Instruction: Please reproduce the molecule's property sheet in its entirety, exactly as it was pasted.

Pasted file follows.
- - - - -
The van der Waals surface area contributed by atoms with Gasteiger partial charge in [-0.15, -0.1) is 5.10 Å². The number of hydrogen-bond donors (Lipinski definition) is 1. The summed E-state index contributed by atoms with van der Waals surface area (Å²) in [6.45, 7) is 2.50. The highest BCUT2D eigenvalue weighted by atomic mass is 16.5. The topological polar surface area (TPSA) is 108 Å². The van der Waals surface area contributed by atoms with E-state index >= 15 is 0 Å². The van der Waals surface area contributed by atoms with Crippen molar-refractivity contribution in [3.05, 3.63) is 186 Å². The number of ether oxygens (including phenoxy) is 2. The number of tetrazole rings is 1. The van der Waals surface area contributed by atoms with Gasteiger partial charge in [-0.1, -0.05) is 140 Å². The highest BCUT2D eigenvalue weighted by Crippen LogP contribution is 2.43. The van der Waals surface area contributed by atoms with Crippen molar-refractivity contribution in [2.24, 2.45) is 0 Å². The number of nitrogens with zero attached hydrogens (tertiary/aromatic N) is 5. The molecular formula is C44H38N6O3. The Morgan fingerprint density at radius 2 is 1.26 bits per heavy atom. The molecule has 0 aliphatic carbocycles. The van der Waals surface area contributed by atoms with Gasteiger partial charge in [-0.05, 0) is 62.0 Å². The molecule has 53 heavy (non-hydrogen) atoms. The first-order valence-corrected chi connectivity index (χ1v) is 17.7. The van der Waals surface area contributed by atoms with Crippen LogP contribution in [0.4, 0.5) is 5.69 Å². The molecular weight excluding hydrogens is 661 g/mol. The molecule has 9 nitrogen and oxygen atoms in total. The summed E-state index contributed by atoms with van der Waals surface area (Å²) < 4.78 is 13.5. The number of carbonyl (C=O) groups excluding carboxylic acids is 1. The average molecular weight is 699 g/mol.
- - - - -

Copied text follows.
The van der Waals surface area contributed by atoms with Gasteiger partial charge in [-0.15, -0.1) is 5.10 Å². The number of hydrogen-bond donors (Lipinski definition) is 1. The summed E-state index contributed by atoms with van der Waals surface area (Å²) in [6.45, 7) is 2.50. The highest BCUT2D eigenvalue weighted by atomic mass is 16.5. The topological polar surface area (TPSA) is 108 Å². The van der Waals surface area contributed by atoms with E-state index >= 15 is 0 Å². The van der Waals surface area contributed by atoms with Crippen molar-refractivity contribution in [3.05, 3.63) is 186 Å². The number of ether oxygens (including phenoxy) is 2. The number of tetrazole rings is 1. The van der Waals surface area contributed by atoms with Gasteiger partial charge in [-0.1, -0.05) is 140 Å². The highest BCUT2D eigenvalue weighted by Crippen LogP contribution is 2.43. The van der Waals surface area contributed by atoms with Crippen molar-refractivity contribution in [2.24, 2.45) is 0 Å². The number of nitrogens with zero attached hydrogens (tertiary/aromatic N) is 5. The molecular formula is C44H38N6O3. The Morgan fingerprint density at radius 2 is 1.26 bits per heavy atom. The molecule has 0 aliphatic carbocycles. The van der Waals surface area contributed by atoms with Gasteiger partial charge in [-0.05, 0) is 62.0 Å². The molecule has 53 heavy (non-hydrogen) atoms. The first-order valence-corrected chi connectivity index (χ1v) is 17.7. The van der Waals surface area contributed by atoms with Crippen LogP contribution in [0.4, 0.5) is 5.69 Å². The molecular weight excluding hydrogens is 661 g/mol. The molecule has 9 nitrogen and oxygen atoms in total. The summed E-state index contributed by atoms with van der Waals surface area (Å²) < 4.78 is 13.5. The number of carbonyl (C=O) groups excluding carboxylic acids is 1. The average molecular weight is 699 g/mol.